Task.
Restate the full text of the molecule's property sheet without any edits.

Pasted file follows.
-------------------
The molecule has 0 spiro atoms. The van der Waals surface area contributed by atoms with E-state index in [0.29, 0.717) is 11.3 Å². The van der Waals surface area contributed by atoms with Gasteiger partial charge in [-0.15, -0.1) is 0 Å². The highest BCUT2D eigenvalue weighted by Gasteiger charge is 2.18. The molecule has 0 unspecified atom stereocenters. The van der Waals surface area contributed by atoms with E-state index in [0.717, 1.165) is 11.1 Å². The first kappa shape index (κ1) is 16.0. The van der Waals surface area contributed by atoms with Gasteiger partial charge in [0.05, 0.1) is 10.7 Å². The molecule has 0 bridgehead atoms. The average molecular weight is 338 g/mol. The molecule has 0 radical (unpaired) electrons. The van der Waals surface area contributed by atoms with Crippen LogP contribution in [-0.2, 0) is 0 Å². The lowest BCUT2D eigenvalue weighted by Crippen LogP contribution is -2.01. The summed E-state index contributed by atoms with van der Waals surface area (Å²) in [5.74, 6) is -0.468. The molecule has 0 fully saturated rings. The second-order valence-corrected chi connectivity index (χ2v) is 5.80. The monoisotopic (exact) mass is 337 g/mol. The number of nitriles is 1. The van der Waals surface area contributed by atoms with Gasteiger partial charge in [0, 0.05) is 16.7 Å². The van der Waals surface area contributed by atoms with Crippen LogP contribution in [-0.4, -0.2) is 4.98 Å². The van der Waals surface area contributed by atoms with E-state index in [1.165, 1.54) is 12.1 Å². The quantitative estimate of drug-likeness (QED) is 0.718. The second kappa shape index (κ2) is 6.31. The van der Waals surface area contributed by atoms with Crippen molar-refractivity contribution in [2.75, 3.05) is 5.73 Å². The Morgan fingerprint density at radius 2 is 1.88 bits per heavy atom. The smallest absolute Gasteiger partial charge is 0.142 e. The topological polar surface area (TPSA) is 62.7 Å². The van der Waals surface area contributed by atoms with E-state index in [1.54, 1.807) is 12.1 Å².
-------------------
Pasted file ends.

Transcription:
The molecule has 0 spiro atoms. The van der Waals surface area contributed by atoms with E-state index in [0.29, 0.717) is 11.3 Å². The van der Waals surface area contributed by atoms with Gasteiger partial charge in [-0.15, -0.1) is 0 Å². The highest BCUT2D eigenvalue weighted by Gasteiger charge is 2.18. The molecule has 0 unspecified atom stereocenters. The van der Waals surface area contributed by atoms with E-state index in [0.717, 1.165) is 11.1 Å². The first kappa shape index (κ1) is 16.0. The van der Waals surface area contributed by atoms with Gasteiger partial charge in [0.05, 0.1) is 10.7 Å². The molecule has 0 bridgehead atoms. The average molecular weight is 338 g/mol. The molecule has 0 radical (unpaired) electrons. The van der Waals surface area contributed by atoms with Crippen LogP contribution in [-0.2, 0) is 0 Å². The lowest BCUT2D eigenvalue weighted by Crippen LogP contribution is -2.01. The summed E-state index contributed by atoms with van der Waals surface area (Å²) in [5.74, 6) is -0.468. The molecule has 0 fully saturated rings. The second-order valence-corrected chi connectivity index (χ2v) is 5.80. The monoisotopic (exact) mass is 337 g/mol. The number of nitriles is 1. The van der Waals surface area contributed by atoms with Gasteiger partial charge in [0, 0.05) is 16.7 Å². The van der Waals surface area contributed by atoms with Crippen LogP contribution in [-0.4, -0.2) is 4.98 Å². The van der Waals surface area contributed by atoms with E-state index in [1.165, 1.54) is 12.1 Å². The quantitative estimate of drug-likeness (QED) is 0.718. The second kappa shape index (κ2) is 6.31. The van der Waals surface area contributed by atoms with Crippen molar-refractivity contribution in [2.75, 3.05) is 5.73 Å². The Morgan fingerprint density at radius 2 is 1.88 bits per heavy atom. The smallest absolute Gasteiger partial charge is 0.142 e. The topological polar surface area (TPSA) is 62.7 Å². The van der Waals surface area contributed by atoms with E-state index in [1.54, 1.807) is 12.1 Å².